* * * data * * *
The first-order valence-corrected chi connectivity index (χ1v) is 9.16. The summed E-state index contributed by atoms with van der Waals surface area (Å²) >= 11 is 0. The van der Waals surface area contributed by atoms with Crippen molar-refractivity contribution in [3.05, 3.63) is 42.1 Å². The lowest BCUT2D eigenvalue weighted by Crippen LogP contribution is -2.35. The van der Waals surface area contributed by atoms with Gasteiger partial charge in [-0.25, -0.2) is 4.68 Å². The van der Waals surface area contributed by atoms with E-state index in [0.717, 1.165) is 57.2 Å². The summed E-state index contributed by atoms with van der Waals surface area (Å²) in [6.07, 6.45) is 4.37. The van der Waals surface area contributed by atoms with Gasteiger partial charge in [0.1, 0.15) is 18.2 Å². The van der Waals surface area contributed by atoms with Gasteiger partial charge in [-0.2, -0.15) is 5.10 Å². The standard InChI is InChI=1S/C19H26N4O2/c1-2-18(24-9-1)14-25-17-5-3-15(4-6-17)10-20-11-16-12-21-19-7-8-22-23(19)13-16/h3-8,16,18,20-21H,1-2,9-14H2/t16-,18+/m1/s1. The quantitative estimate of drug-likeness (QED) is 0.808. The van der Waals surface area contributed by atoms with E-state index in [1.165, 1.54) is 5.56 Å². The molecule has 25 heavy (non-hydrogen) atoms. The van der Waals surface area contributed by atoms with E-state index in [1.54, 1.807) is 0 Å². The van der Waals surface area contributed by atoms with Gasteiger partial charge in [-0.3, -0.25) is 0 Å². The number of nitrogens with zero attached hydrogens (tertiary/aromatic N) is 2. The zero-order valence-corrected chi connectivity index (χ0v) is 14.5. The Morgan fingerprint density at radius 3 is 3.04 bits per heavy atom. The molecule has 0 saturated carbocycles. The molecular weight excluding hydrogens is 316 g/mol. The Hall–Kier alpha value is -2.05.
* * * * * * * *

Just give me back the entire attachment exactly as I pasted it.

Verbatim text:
The first-order valence-corrected chi connectivity index (χ1v) is 9.16. The summed E-state index contributed by atoms with van der Waals surface area (Å²) >= 11 is 0. The van der Waals surface area contributed by atoms with Crippen molar-refractivity contribution in [3.05, 3.63) is 42.1 Å². The lowest BCUT2D eigenvalue weighted by Crippen LogP contribution is -2.35. The van der Waals surface area contributed by atoms with Gasteiger partial charge in [-0.25, -0.2) is 4.68 Å². The van der Waals surface area contributed by atoms with E-state index in [0.717, 1.165) is 57.2 Å². The summed E-state index contributed by atoms with van der Waals surface area (Å²) in [6.07, 6.45) is 4.37. The van der Waals surface area contributed by atoms with Gasteiger partial charge in [0.1, 0.15) is 18.2 Å². The van der Waals surface area contributed by atoms with Gasteiger partial charge in [-0.2, -0.15) is 5.10 Å². The standard InChI is InChI=1S/C19H26N4O2/c1-2-18(24-9-1)14-25-17-5-3-15(4-6-17)10-20-11-16-12-21-19-7-8-22-23(19)13-16/h3-8,16,18,20-21H,1-2,9-14H2/t16-,18+/m1/s1. The quantitative estimate of drug-likeness (QED) is 0.808. The van der Waals surface area contributed by atoms with E-state index in [1.165, 1.54) is 5.56 Å². The molecule has 25 heavy (non-hydrogen) atoms. The van der Waals surface area contributed by atoms with E-state index in [1.54, 1.807) is 0 Å². The van der Waals surface area contributed by atoms with Gasteiger partial charge in [-0.3, -0.25) is 0 Å². The number of nitrogens with zero attached hydrogens (tertiary/aromatic N) is 2. The zero-order valence-corrected chi connectivity index (χ0v) is 14.5. The Morgan fingerprint density at radius 3 is 3.04 bits per heavy atom. The molecule has 0 saturated carbocycles. The molecular weight excluding hydrogens is 316 g/mol. The Hall–Kier alpha value is -2.05.